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Knowledge exchange in the mental health arena: The CREST.BD experience

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Title: Knowledge exchange in the mental health arena: The CREST.BD experience
Author: Michalak, Erin
Subject Keywords Bipolar disorder;Social context;Knowledge exchange;Health behaviour
Issue Date: 2009-04
Publicly Available in cIRcle 2009-11-25
Series/Report no. Presentations. NEXUS Spring Institute 2009. University of British Columbia.
Abstract: Bipolar disorder (BD) is a complex, chronic psychiatric condition estimated to affect half a million Canadians. Historically, research into BD has focused upon the biological and genetic causes of the condition, and pharmacologic or somatic approaches to its treatment. Only recently have we seen an upsurge of interest in examining the role of psychosocial factors in the course and treatment of BD. In 2007, we received MSFHR funding to coalesce a multidisciplinary team of individuals (the ‘Collaborative RESearch Team to study psychosocial issues in Bipolar Disorder’ or CREST.BD), including consumers with BD, to focus upon this area of research. CREST.BD has taken a collaborative, integrated, research approach since the team’s inception, involving consumers with BD, their family members and the wider research and clinical communities directly in the processes such as: indentifying research questions, choosing methodologies, collecting data, developing scales, interpreting findings and disseminating results. Effective knowledge exchange (KE) is a primary mandate of the group, and we have used a variety of techniques to promote KE. For example, the team produces regular education events, newsletters and publications. Each year, CREST.BD holds 3 consecutive one-day events: a team planning event, a continuing professional development conference and a Community Consultation Day. In 2008, consumers who attended the consultation day were asked to identify their priorities for research; research into stigma in BD was at the top of their agenda. On the basis of this consultation exercise, we submitted an application for CIHR operating funds for a mixed methods study to examine the relationship between QoL and stigma in BD and a request for CIHR Knowledge to Action funds to support CREST.BD in its KE activities.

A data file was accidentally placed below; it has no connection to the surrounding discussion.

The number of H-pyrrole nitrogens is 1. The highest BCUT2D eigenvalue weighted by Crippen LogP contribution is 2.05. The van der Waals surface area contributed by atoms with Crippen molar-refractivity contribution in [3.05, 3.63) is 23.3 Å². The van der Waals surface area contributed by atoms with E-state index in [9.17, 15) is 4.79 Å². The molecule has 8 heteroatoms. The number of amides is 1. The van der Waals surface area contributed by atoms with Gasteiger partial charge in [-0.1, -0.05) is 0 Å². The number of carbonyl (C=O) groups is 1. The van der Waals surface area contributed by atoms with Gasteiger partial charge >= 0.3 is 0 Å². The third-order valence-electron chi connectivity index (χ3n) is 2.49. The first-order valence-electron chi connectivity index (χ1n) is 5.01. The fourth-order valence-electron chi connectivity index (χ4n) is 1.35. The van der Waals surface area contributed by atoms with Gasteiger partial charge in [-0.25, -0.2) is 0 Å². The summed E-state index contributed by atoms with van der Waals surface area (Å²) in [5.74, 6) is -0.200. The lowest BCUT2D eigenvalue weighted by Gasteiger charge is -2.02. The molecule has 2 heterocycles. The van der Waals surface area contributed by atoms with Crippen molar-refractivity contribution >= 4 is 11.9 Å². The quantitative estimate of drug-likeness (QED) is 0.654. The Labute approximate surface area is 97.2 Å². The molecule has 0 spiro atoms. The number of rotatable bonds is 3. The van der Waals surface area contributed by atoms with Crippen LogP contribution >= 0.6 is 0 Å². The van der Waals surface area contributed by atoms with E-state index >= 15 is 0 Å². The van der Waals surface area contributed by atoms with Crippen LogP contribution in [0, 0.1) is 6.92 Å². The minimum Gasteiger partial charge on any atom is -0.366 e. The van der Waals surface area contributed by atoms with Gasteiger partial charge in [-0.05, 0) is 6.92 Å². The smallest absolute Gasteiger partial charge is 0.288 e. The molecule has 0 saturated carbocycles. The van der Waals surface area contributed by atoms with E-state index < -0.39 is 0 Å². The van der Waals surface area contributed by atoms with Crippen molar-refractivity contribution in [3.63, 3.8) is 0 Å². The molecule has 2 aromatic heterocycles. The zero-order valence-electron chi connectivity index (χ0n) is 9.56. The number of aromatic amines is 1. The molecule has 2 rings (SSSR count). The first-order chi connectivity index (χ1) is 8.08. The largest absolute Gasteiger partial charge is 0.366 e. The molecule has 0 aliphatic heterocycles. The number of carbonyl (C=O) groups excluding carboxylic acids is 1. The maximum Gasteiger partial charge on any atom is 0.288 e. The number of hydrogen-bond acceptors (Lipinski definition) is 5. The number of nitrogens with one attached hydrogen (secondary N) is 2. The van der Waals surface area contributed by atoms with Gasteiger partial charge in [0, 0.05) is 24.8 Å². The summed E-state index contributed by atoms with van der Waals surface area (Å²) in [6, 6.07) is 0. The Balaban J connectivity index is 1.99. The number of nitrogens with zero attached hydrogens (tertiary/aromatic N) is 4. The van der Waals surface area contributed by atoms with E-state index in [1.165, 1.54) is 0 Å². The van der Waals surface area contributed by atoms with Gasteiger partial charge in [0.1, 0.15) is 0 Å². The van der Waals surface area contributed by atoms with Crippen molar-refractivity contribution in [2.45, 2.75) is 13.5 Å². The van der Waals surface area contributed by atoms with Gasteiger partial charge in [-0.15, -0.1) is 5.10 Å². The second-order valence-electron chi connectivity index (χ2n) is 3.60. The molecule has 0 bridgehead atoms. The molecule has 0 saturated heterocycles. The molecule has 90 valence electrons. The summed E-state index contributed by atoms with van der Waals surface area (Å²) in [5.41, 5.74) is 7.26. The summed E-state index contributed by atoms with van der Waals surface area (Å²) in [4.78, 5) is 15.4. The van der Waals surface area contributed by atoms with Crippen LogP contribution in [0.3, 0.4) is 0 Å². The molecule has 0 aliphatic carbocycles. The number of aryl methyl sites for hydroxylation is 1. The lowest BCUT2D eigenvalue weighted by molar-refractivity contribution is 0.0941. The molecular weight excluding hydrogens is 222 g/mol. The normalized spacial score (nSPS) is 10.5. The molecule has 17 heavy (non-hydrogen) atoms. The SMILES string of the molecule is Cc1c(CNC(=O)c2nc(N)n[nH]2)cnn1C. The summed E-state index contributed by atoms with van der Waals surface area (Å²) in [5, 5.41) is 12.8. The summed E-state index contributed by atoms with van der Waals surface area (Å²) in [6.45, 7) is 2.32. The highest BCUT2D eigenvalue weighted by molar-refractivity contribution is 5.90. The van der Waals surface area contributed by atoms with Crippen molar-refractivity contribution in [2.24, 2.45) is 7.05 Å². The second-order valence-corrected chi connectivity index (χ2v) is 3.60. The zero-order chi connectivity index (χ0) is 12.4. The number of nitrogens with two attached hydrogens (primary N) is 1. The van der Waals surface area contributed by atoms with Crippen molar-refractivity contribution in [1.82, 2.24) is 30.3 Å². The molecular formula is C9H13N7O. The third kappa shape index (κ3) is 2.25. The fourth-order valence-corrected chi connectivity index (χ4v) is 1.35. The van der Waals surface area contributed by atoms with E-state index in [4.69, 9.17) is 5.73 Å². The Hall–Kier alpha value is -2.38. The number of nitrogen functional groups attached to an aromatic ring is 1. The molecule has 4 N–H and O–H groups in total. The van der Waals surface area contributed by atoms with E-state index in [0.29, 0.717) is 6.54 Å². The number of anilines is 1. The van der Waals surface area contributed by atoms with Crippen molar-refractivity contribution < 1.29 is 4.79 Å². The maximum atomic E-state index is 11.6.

Affiliation: Applied Science, Faculty ofNursing, School of
URI: http://hdl.handle.net/2429/15797
Peer Review Status: Unreviewed
Scholarly Level: Researcher

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